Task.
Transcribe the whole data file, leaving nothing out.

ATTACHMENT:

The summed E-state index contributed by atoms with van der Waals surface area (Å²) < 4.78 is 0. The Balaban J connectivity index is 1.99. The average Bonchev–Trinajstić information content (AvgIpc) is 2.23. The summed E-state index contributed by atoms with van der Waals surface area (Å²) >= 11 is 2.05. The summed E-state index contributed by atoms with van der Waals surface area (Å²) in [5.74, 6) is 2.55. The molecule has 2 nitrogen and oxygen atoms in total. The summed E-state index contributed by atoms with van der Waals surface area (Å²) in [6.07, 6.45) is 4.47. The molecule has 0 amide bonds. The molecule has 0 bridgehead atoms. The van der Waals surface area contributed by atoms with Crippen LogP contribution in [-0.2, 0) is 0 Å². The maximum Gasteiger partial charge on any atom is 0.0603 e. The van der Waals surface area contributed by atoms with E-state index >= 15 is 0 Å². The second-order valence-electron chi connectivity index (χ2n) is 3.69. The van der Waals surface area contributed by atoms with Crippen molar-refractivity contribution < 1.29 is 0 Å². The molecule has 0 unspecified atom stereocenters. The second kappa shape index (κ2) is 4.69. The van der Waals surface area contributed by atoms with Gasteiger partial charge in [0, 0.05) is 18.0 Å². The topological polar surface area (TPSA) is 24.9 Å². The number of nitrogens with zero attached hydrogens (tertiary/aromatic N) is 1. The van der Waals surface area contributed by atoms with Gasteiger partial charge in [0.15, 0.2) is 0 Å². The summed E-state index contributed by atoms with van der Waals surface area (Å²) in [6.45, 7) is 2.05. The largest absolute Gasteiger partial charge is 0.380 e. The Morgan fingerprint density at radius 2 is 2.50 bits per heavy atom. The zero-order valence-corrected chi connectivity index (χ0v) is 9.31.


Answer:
The summed E-state index contributed by atoms with van der Waals surface area (Å²) < 4.78 is 0. The Balaban J connectivity index is 1.99. The average Bonchev–Trinajstić information content (AvgIpc) is 2.23. The summed E-state index contributed by atoms with van der Waals surface area (Å²) >= 11 is 2.05. The summed E-state index contributed by atoms with van der Waals surface area (Å²) in [5.74, 6) is 2.55. The molecule has 2 nitrogen and oxygen atoms in total. The summed E-state index contributed by atoms with van der Waals surface area (Å²) in [6.07, 6.45) is 4.47. The molecule has 0 amide bonds. The molecule has 0 bridgehead atoms. The van der Waals surface area contributed by atoms with Crippen LogP contribution in [-0.2, 0) is 0 Å². The maximum Gasteiger partial charge on any atom is 0.0603 e. The van der Waals surface area contributed by atoms with E-state index >= 15 is 0 Å². The second-order valence-electron chi connectivity index (χ2n) is 3.69. The van der Waals surface area contributed by atoms with Crippen molar-refractivity contribution < 1.29 is 0 Å². The molecule has 0 unspecified atom stereocenters. The second kappa shape index (κ2) is 4.69. The van der Waals surface area contributed by atoms with Gasteiger partial charge in [0, 0.05) is 18.0 Å². The topological polar surface area (TPSA) is 24.9 Å². The number of nitrogens with zero attached hydrogens (tertiary/aromatic N) is 1. The van der Waals surface area contributed by atoms with Gasteiger partial charge in [0.15, 0.2) is 0 Å². The summed E-state index contributed by atoms with van der Waals surface area (Å²) in [6.45, 7) is 2.05. The largest absolute Gasteiger partial charge is 0.380 e. The Morgan fingerprint density at radius 2 is 2.50 bits per heavy atom. The zero-order valence-corrected chi connectivity index (χ0v) is 9.31.